This values of your ideal client affects everything you do from setting fees to determining your coaching programs, which will offer solutions to their problems and value to living an inspired life.
4. Spend your time on the most valuable task to make your business successful by defining your ideal client.
- Age group
- Family status
- Lifestyle goals
To make this list real, a clever trick of successful authors is to write a story. Authors write about their ideal reader, and you write about the client who is most compatible with you. You give her a name, a couple of kids, a husband who just doesn't get it, and a load of student loans. You know quite a bit about her, you think.
If you stop there, you may be missing a huge piece of the puzzle—and losing out on the best clients because of temperament incompatibility.
Temperament Style Mismatch
The topic is rarely considered in the "ideal client" equation, and it's arguably the most important part: core temperament style.
If you're bossy, sarcastic, fun-loving and loud, then a quiet, middle-aged mom who spends her time volunteering at the church is probably not a good fit for you. WHY?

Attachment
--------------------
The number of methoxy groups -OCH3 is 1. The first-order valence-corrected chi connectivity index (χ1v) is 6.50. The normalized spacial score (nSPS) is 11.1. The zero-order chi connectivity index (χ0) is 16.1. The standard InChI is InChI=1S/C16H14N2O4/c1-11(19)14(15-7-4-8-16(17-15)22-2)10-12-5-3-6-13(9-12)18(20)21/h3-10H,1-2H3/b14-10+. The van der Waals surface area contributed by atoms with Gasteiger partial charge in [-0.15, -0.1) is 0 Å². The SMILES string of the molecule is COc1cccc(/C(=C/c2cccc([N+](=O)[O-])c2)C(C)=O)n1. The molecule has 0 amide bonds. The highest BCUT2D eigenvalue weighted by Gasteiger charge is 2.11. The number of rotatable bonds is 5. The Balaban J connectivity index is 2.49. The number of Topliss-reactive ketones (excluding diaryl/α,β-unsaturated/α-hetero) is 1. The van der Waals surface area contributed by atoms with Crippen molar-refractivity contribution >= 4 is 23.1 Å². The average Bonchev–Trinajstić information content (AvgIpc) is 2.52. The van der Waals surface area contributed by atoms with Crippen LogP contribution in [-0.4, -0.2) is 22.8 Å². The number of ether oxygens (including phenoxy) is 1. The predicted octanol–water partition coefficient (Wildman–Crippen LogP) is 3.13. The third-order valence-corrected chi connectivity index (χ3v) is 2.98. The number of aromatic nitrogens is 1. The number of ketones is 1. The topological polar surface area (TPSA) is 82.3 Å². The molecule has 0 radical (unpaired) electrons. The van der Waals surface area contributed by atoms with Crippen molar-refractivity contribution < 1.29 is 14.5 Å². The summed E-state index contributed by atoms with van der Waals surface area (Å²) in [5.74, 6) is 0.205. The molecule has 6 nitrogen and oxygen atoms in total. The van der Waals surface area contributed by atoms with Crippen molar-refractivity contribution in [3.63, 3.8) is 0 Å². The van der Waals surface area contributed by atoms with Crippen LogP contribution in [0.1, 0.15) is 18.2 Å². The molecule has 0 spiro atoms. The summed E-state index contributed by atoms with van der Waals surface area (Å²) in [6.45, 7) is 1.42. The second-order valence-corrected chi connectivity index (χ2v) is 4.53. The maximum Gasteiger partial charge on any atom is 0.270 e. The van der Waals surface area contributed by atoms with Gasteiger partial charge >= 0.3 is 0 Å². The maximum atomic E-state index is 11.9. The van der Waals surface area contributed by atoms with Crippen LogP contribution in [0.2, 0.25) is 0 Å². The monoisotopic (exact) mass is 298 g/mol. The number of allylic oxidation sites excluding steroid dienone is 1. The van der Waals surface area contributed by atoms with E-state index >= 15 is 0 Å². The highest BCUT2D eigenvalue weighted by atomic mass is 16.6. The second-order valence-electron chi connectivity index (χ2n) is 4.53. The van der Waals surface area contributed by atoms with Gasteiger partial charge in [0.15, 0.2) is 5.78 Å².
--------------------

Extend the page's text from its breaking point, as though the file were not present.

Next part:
- Natural exuberance may overwhelm the person.
- If a client needs to start with small steps, and you whiz to the finish line, you've left the client in the dust.
- Either he will be uncomfortable with your style, or you'll be miserable trying to reign in your natural exuberance.
Drive Determines Success
Check in with your client about their drive to success.
Adaptive Supporter type clients are slower to take the initiative, although they always meet their goal. An achiever may be internally motivated but could move too fast and fail to plan adequately for meeting his goals. Both clients can be frustrating to coach unless you understand the core temperaments and what motivates each person to succeed.
Review your current and past coaching clients, and you'll identify the disposition patterns of those you attract. Review:
What characteristics did your most enjoyable client bring to the table?
What time frame do you expect a customer to meet their goals?
Which client behavioral patterns are those you do not want to deal with?
How do you handle your disappointment?
How do you celebrate your client's successes?
Compare your new potential clients to this ideal profile, and you'll never again sign on with a less-than-perfect client.